For the first twelve years of my life, 'cleanliness' and I really only had a nodding acquaintance.
I admit it.
Oh, I bathed. Whenever my Mom told me to.
And I cleaned my room/living quarters.
Again when my Mom told me.
Mom was a clean nut.
But the Christmas of my twelfth year, something happened that changed me forever.
And made me realize that I like things to be clean around me.
Let me explain . . .
We had been invited to the home of some good friends for dinner.
It was exciting.
Families with six kids didn't get invited out very often.
For purely logistical reasons.
At least that's what I tell myself.
Moving on . . .
We drove up and were warmly welcomed into the house.
We stepped into the entryway.
And, for the first time in my life, I noticed dirt.
The house was filthy.
I mean filthy.
You couldn't tell what colour the floor tiles were, or even if there were floor tiles. I honestly think some of them were missing, but it was hard to know.
We were led to the kitchen, where the grand feast was being prepared.
I stopped in the doorway.
It was hard to tell the difference.
Both the counter and the table in the kitchen were generously coated in the reminder of many, many meals. And things had obviously overflowed more than a few times and dripped down the front of the cupboards to pool on the floor.
The stove was unrecognizable.
Even the walls were a hazy sort of conglomerate yellow-grey. The result of the overlapping of hundreds of filthy fingerprints, splashed whatever, and humidity.
Light was dimly provided by several bare, yellowed bulbs.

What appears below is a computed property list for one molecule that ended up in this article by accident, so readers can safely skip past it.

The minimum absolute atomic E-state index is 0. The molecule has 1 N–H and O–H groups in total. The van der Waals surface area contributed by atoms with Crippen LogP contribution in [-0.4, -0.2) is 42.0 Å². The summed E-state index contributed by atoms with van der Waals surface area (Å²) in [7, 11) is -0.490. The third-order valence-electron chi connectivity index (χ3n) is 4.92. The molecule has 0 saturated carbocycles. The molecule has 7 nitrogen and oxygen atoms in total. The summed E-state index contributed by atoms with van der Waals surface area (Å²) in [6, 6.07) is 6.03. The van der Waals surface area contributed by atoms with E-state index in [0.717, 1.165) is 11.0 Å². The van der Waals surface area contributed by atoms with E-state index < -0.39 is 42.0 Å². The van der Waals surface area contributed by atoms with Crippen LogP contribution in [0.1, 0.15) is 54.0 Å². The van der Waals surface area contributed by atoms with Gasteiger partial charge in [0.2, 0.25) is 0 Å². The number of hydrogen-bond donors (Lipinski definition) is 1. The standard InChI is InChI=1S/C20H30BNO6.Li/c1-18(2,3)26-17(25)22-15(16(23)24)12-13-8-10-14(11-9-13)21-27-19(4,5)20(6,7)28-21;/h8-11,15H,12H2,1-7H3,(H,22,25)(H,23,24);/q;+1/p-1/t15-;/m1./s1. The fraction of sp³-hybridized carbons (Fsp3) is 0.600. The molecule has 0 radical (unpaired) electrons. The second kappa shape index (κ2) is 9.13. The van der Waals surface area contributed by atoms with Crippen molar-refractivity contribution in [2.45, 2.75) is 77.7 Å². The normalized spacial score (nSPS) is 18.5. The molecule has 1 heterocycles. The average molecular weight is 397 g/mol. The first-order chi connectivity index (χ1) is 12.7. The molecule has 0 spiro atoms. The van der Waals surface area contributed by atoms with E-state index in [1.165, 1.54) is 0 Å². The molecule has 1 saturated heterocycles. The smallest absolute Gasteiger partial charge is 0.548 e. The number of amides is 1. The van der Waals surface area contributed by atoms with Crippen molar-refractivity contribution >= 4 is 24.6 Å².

Perhaps that was a blessing.
One couldn't quite make out exactly what the rubble was, lying heaped in the far corners of the room.
And under the table.
My parents stepped carefully and cheerfully into the room, already deep in conversation with our hosts.
"Is there anything we can help with?" Mom said. This was her usual and inevitable response when entering anyone's home.
Or feed lot.
Huh. Speaking of feed lots. And cleanliness . . .
But I digress . . .
"Oh, no, Enes, we've got things well in hand," was her response.
Well in hand?!
I'll just keep mine in my pockets, thank you very much.
"Diane, come and help us."
Mom had noticed my hesitation.
But had somehow missed the rising green colour.
"Thanks, Mom. But I think I need to go outside for a moment."
I remember her look.
Suspicion with just a slight touch of concern.
"Are you all right?"
"I'm really not feeling very well."
She came over to me.
I remember the sound of her feet, sticking to the floor with every step.
She put a hand on my forehead.
"Hmm. You seem a little warm. Maybe you'd better join the men in the front room."
The mess went on?
I couldn't bear to venture further.
"No, I really think I'd better go outside."
I was beginning to sound more than a bit rushed.
"Do you need the bathroom, honey?" our hostess asked solicitously.
My eyes widened. I could only imagine.
"Um, no. Just some fresh air."
I bolted towards the door.
And I do mean bolted. I hardly noticed my feet sticking to the floor.
Soon, I was outside in the fresh air.
Happily sitting in the nice clean dirt.
With the family dog.
He and I knew a good thing when we found it.